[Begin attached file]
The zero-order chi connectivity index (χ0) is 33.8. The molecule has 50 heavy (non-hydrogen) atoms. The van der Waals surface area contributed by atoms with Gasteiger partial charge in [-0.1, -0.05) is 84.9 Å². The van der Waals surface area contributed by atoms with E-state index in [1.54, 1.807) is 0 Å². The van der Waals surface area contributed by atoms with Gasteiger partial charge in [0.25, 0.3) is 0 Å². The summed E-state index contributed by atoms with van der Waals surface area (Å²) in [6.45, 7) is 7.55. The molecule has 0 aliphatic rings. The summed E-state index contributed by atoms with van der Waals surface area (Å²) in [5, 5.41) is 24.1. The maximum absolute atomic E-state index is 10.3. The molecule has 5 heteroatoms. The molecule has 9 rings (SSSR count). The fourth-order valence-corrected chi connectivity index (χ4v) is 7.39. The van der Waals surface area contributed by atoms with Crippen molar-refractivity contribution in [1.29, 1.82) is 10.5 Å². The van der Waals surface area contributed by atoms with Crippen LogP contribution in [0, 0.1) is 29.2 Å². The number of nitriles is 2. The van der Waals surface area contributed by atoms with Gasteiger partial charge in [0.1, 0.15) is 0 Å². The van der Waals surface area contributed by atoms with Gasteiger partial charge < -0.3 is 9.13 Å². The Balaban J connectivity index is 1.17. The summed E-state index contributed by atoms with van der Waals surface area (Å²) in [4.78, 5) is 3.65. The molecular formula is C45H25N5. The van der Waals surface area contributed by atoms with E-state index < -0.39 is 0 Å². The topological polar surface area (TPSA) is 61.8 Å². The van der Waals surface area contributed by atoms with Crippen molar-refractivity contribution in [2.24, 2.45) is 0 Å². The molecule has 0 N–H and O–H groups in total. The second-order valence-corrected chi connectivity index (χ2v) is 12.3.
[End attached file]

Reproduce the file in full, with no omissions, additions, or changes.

The zero-order chi connectivity index (χ0) is 33.8. The molecule has 50 heavy (non-hydrogen) atoms. The van der Waals surface area contributed by atoms with Gasteiger partial charge in [-0.1, -0.05) is 84.9 Å². The van der Waals surface area contributed by atoms with E-state index in [1.54, 1.807) is 0 Å². The van der Waals surface area contributed by atoms with Gasteiger partial charge in [0.25, 0.3) is 0 Å². The summed E-state index contributed by atoms with van der Waals surface area (Å²) in [6.45, 7) is 7.55. The molecule has 0 aliphatic rings. The summed E-state index contributed by atoms with van der Waals surface area (Å²) in [5, 5.41) is 24.1. The maximum absolute atomic E-state index is 10.3. The molecule has 5 heteroatoms. The molecule has 9 rings (SSSR count). The fourth-order valence-corrected chi connectivity index (χ4v) is 7.39. The van der Waals surface area contributed by atoms with Crippen molar-refractivity contribution in [1.29, 1.82) is 10.5 Å². The van der Waals surface area contributed by atoms with Crippen LogP contribution in [0, 0.1) is 29.2 Å². The number of nitriles is 2. The van der Waals surface area contributed by atoms with Gasteiger partial charge in [0.1, 0.15) is 0 Å². The van der Waals surface area contributed by atoms with Gasteiger partial charge < -0.3 is 9.13 Å². The Balaban J connectivity index is 1.17. The summed E-state index contributed by atoms with van der Waals surface area (Å²) in [4.78, 5) is 3.65. The molecular formula is C45H25N5. The van der Waals surface area contributed by atoms with E-state index < -0.39 is 0 Å². The topological polar surface area (TPSA) is 61.8 Å². The van der Waals surface area contributed by atoms with Crippen molar-refractivity contribution in [2.24, 2.45) is 0 Å². The molecule has 0 N–H and O–H groups in total. The second-order valence-corrected chi connectivity index (χ2v) is 12.3.